As a college Sociology professor and post-Baby Boomer, also known as a Generation Xer, I was once baffled by a student who was using their phone to complete an online exam. It seemed impractical and unnecessarily difficult to view such tiny text and have so little space to respond. Admittedly, I had been on a self-imposed media hiatus, but that was several years ago and the hiatus is over.

A combination of a set of frustrated teenagers at home who could never reach me outside the house and several students who were baffled at why a sociologist wouldn’t be engaged in social media, finally convinced me to give it a try. That Christmas, my gifts included a laptop and a cell phone. From there, I’ve managed to master several social media platforms, including SnapChat, WordPress blogs, Facebook, Twitter, and Instagram. I confess, at this moment I’m using a piece of technology to speak my writing into my phone and it’s automatically uploading the text to my computer’s Word document.

This is giving me the opportunity to think faster because I can’t type as fast as I can talk (even though I did take a typewriting class in high school and like to entertain my students with stories about ancient artifacts such as typewriter ribbon and eraser pencils with fans on the tip.)

Many people understand why colleges and universities would need to consider generational diversity, because most professors are older than most students. But whether companies are newer with a younger demographic (such as Google or Apple) or are long-standing foundational companies with a top-heavy older employee base, understanding and incorporating principles of inclusive excellence can only improve the experience of interacting with both customers and employees.

By Kc Williams

Because issues surrounding workplace diversity have been on the table for some time, many companies have adopted the principles of inclusive excellence in some areas of difference and not others. Differences in age group are correlated to attitudes about racial and ethnic, gender, and other forms of equity, including age. While many of these differences are perpetuated as stereotypes or caricatures of various age groups, there are some ideas that are shared by each group because of the historical context of their upbringing and which occurred during their developmental periods.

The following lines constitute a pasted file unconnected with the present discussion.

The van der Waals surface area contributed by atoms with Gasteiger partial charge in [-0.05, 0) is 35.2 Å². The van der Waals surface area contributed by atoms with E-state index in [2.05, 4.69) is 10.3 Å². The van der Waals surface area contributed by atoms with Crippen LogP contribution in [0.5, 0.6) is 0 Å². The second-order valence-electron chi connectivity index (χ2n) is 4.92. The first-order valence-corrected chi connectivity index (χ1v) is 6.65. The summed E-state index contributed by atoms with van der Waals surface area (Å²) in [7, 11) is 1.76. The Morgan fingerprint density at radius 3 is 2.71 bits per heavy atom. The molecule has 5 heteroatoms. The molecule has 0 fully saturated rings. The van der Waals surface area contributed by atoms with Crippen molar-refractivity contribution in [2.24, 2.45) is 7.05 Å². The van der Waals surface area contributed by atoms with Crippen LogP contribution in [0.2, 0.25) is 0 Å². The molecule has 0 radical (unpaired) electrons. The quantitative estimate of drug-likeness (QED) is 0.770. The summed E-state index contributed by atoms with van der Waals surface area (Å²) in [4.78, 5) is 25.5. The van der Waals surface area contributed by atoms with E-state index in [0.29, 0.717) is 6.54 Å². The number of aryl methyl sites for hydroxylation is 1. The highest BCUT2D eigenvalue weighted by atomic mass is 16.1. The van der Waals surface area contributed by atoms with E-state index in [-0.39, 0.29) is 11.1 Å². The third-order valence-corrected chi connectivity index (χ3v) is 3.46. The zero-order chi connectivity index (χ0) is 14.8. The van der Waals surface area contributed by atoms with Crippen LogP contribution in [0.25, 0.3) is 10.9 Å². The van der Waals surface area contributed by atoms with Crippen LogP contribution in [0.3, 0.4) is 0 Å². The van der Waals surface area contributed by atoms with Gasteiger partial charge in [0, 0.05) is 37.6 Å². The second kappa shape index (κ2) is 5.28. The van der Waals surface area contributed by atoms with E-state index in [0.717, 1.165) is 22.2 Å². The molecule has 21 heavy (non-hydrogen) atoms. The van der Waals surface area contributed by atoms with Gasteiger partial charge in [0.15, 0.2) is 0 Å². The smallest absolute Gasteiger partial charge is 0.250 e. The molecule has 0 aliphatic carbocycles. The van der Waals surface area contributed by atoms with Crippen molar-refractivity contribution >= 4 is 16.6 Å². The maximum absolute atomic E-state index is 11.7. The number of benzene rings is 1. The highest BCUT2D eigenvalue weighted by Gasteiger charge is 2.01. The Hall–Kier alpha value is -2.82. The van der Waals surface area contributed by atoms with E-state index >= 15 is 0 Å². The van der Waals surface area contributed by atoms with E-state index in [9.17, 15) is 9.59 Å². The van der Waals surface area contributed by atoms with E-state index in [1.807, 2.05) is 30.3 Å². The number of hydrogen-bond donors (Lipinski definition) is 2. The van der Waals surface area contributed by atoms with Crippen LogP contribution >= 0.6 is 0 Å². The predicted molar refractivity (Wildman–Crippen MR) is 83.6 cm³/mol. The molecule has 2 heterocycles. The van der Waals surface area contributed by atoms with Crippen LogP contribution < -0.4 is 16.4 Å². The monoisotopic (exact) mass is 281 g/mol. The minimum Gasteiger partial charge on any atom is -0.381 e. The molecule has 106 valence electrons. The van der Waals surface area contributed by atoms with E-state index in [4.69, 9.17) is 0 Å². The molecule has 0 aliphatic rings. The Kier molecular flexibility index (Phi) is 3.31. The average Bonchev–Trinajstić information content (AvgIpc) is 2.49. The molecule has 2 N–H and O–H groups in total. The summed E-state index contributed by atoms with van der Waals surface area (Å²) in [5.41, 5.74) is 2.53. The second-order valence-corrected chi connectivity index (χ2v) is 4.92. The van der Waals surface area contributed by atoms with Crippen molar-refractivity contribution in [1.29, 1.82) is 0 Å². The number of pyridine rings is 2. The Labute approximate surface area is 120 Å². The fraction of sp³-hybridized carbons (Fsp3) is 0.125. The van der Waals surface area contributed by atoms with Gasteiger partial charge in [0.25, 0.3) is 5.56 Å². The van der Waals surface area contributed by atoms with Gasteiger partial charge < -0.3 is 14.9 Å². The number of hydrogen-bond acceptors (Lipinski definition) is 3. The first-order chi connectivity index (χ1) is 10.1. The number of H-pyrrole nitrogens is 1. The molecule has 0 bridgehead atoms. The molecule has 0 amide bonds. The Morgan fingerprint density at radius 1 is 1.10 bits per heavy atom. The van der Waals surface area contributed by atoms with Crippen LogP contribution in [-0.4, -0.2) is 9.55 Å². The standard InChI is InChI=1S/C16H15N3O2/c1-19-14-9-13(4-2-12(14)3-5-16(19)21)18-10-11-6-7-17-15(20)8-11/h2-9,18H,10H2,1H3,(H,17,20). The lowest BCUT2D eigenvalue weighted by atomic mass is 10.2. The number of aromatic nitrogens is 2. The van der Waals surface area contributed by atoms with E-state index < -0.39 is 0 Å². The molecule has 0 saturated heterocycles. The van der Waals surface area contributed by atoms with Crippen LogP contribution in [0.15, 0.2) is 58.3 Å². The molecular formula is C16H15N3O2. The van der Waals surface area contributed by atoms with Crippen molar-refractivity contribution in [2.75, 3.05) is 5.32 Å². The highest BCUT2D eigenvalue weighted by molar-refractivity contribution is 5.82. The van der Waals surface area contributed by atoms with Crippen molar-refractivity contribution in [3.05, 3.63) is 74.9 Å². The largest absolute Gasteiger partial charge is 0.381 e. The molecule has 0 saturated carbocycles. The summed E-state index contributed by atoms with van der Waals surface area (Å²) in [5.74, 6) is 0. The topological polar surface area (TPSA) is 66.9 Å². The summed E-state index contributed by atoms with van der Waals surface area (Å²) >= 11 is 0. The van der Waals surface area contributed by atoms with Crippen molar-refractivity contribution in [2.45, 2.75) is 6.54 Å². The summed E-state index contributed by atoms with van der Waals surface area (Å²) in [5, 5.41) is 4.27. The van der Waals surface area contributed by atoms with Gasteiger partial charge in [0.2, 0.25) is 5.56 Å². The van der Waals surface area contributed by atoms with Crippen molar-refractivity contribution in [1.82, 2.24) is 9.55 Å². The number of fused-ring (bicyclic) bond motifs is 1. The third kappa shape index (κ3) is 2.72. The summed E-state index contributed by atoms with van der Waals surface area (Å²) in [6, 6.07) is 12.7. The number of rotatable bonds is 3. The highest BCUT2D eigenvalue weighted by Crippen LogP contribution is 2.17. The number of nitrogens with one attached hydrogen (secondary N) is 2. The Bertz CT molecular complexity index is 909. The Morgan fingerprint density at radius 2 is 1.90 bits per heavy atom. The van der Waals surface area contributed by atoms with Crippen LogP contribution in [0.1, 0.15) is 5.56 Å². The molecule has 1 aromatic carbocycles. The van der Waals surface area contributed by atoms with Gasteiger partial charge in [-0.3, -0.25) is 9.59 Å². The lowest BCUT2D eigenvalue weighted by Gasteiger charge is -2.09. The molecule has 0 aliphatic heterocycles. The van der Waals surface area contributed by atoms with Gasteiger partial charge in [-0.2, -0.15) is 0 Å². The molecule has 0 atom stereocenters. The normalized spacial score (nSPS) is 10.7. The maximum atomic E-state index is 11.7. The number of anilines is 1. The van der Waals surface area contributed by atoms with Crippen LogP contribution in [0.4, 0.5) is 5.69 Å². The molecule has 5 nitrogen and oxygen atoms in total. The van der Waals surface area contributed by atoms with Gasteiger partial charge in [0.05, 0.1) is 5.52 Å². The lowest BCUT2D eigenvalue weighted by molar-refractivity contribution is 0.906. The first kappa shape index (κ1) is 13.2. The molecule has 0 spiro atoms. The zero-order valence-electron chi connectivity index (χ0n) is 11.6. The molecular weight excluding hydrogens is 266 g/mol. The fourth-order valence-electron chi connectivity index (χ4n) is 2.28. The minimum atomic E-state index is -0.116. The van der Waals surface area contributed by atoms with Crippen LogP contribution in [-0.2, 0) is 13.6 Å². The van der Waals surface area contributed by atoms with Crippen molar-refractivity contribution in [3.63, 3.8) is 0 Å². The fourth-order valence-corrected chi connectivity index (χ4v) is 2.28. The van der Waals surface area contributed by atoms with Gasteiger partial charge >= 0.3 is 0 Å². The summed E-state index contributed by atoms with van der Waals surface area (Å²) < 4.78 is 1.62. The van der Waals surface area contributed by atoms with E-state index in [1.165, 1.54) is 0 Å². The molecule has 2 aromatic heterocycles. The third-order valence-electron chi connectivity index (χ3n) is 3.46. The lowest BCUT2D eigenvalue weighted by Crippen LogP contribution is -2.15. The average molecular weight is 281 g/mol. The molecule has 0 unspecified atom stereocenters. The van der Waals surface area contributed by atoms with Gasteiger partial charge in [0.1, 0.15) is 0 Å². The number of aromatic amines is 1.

For instance, many Baby Boomers came of age during a time of national civil unrest and their work-related attitudes may reflect that. They also were exposed to a great deal of debate about the value of equality, so as they aged, many developed an attitude of expectation of equity that Traditionalists may not have experienced. Many Traditionalists experienced the Great Depression and were old enough to remember World War II, so their attitudes about waste, frugality, and the chain of command differ from other generations. In the workplace, this may manifest in stereotypes about inflexibility.

Workers who were teenagers during the Vietnam War developed attitudes that may differ from those who were teenagers during World War II. After World War II, the U.S. was prosperous, victorious, and hopeful. But workers who were teenagers after Vietnam may remember the national angst, shame, and unrest. They may have developed attitudes of distrust in authority and question why decisions are made and who made them.

Generations X and Y have been exposed to examples of diversity from their youths via socialization from books, media, family composition, and peer groups. They are accustomed to seeing more faces that are more inclusive of our society’s diversity. When members of these various group work together there may be conflict, which can be mitigated by focusing on increasing awareness of differences, expectations, and generational attitudes by learning to respect their experiences.

Workers who are Generation Z or the Microwave Generation, are growing up in the computer age, a time when computerized devices are mainstream and where people can access each other and buy products online. Many of them have been using technology, programming, and game systems since they were children. These workers know that it is possible to multitask in different locations at non-traditional times. They may have expectations of immediacy that other generations do not. These workers will be entering the workforce within a few years, and they bring with them a fearlessness of technology and an expectation that all business platforms will be user-friendly. This generation is perfectly positioned to bring our economy and our country into a diverse and inclusive era.

By working together and sharing our collective strengths, we can be assured of a more cooperative and productive future.

By KC Williams

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